Oct. 20—VALDOSTA — More than 100 volunteers were scattered throughout the city Friday, helping nonprofits for the annual Day of Caring event.
The Greater Valdosta United Way regularly sponsors the collaborative effort to benefit organizations through community projects. Staff from local businesses give their time to sorting donations, painting, organizing and cleaning and performing other tasks for nonprofits.
Though this year's event significantly assisted United Way agencies, it included a few entities not directly connected to the United Way, such as the Humane Society of Valdosta and Downtown Valdosta. The United Way helped 11 organizations.
Volunteers gathered on the front lawn of the historic Lowndes County Courthouse early Friday morning for a breakfast.
The Scott James Radio Show aired broadcast live from the courthouse before volunteers were released to complete their projects, which lasted into the early afternoon.
Boys and Girls Club of Valdosta
For volunteers from Wiregrass Georgia Technical College, the morning started off bright and early sanding walls at the Boys and Girls Club of Valdosta's Lake Laurie unit.
The women laughed with one another while preparing the quiet room at the unit.
Kristin Hanna, Boys and Girls Club vice president of marketing and development, said the room is used by youths to complete homework and work on academic enrichment.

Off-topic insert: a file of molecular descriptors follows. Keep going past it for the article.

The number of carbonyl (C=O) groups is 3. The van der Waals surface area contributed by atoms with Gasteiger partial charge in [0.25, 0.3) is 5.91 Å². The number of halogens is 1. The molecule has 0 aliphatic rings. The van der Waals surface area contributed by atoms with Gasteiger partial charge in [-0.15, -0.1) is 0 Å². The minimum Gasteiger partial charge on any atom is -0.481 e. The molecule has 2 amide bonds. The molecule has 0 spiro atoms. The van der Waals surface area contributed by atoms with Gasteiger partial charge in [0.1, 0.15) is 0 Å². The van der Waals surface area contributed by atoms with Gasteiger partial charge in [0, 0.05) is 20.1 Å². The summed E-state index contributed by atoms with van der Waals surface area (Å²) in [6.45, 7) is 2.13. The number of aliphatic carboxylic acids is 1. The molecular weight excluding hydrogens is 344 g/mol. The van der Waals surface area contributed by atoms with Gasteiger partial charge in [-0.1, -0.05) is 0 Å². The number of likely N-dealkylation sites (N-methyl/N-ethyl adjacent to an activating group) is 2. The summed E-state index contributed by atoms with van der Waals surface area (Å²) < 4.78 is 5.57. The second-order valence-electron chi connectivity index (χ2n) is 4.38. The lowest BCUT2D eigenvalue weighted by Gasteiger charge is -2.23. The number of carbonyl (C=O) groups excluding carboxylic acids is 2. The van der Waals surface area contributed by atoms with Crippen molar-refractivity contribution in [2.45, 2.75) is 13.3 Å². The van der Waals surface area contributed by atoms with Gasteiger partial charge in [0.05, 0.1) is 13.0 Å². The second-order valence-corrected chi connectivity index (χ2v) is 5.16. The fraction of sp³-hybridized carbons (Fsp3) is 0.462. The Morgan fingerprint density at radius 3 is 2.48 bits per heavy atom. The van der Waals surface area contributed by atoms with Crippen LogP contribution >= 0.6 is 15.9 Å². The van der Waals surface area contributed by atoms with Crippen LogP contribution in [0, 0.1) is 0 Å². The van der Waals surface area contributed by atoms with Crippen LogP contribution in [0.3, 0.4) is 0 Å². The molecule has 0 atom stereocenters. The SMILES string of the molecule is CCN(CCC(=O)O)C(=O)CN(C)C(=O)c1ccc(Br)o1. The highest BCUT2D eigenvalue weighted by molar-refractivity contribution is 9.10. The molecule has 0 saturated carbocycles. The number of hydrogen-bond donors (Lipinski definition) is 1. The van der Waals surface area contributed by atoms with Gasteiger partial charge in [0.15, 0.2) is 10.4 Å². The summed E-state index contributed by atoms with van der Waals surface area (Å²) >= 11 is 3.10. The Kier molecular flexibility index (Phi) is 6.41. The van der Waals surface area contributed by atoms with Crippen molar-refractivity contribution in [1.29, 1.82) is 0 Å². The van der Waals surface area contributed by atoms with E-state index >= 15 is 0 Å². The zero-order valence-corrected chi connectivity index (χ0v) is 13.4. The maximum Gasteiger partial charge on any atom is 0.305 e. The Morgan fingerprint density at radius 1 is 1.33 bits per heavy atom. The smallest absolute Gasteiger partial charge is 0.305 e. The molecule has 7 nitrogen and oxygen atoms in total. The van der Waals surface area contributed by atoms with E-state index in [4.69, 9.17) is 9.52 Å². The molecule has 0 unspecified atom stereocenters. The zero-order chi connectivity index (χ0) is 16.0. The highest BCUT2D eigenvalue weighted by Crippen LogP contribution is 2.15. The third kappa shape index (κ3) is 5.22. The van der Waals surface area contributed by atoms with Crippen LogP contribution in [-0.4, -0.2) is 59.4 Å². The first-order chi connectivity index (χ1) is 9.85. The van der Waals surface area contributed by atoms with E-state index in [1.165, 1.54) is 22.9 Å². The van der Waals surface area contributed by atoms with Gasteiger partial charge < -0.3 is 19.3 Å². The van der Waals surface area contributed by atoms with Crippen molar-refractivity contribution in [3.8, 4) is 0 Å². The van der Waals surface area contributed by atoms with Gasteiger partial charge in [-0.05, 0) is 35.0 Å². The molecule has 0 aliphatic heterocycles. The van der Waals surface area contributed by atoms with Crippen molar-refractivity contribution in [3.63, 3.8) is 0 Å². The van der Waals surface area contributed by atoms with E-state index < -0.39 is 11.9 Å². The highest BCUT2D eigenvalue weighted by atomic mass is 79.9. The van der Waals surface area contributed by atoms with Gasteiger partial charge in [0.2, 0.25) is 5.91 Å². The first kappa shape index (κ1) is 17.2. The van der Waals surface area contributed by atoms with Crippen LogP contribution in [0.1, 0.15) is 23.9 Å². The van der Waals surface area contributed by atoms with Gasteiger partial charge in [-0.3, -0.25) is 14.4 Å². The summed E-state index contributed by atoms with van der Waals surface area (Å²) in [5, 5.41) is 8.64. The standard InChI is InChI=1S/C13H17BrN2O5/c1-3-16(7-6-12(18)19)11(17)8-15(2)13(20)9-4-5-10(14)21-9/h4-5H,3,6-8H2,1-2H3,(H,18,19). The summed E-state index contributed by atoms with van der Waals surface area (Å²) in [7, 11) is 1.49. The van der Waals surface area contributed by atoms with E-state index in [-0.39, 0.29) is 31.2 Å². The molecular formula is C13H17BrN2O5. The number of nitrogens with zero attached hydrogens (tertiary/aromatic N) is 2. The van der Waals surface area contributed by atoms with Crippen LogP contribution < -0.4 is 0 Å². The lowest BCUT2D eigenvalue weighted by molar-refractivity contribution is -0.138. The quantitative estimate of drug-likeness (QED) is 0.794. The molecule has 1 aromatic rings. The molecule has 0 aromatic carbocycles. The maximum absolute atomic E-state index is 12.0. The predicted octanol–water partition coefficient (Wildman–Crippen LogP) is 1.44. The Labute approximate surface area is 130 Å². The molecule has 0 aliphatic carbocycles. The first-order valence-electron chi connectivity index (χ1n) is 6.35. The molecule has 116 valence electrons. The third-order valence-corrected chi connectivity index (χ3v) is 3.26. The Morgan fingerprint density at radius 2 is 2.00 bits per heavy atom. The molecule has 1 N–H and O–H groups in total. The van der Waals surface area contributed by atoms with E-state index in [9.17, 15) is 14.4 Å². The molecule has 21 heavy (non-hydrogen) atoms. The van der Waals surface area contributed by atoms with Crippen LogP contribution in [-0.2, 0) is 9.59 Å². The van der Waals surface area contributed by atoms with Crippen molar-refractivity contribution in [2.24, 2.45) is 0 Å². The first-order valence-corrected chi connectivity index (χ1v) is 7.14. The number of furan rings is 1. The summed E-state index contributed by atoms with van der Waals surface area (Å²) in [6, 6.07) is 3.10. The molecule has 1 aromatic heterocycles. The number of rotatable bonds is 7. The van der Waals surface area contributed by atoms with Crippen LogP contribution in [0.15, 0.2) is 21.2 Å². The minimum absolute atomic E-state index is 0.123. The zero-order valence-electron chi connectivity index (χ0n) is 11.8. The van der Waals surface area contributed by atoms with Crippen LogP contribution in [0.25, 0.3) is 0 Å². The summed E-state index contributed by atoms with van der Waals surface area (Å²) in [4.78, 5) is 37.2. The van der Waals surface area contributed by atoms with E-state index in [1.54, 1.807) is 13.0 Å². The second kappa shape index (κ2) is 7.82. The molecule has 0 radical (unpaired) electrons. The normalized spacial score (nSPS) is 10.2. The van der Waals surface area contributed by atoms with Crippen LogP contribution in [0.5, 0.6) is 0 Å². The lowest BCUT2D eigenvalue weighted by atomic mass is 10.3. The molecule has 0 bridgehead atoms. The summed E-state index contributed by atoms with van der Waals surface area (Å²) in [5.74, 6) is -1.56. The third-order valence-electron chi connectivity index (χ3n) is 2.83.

About 100 children are served at the Lake Laurie site with the number increasing during the summer.
Shannon McConico, Wiregrass vice president for enrollment management, said staff members from the college normally find their way back to the Boys and Girls Club during the Day of Caring.
"With the Day of Caring, we've done this for many years, Wiregrass as a team," she said. "We enjoy giving back to the community."
She added the group requests helping the Boys and Girls Club because they "believe in this organization."
In serving those who serve others, Day of Caring aids nonprofits that provide resources to people.
She called the organizations "major staples in our community."
Bill Holt, Boys and Girls Club vice president of operations, said he loves having Wiregrass staffers help during Day of Caring because the staff members love being with one another.
"They know what they're doing," he said. "They come and they just get it done."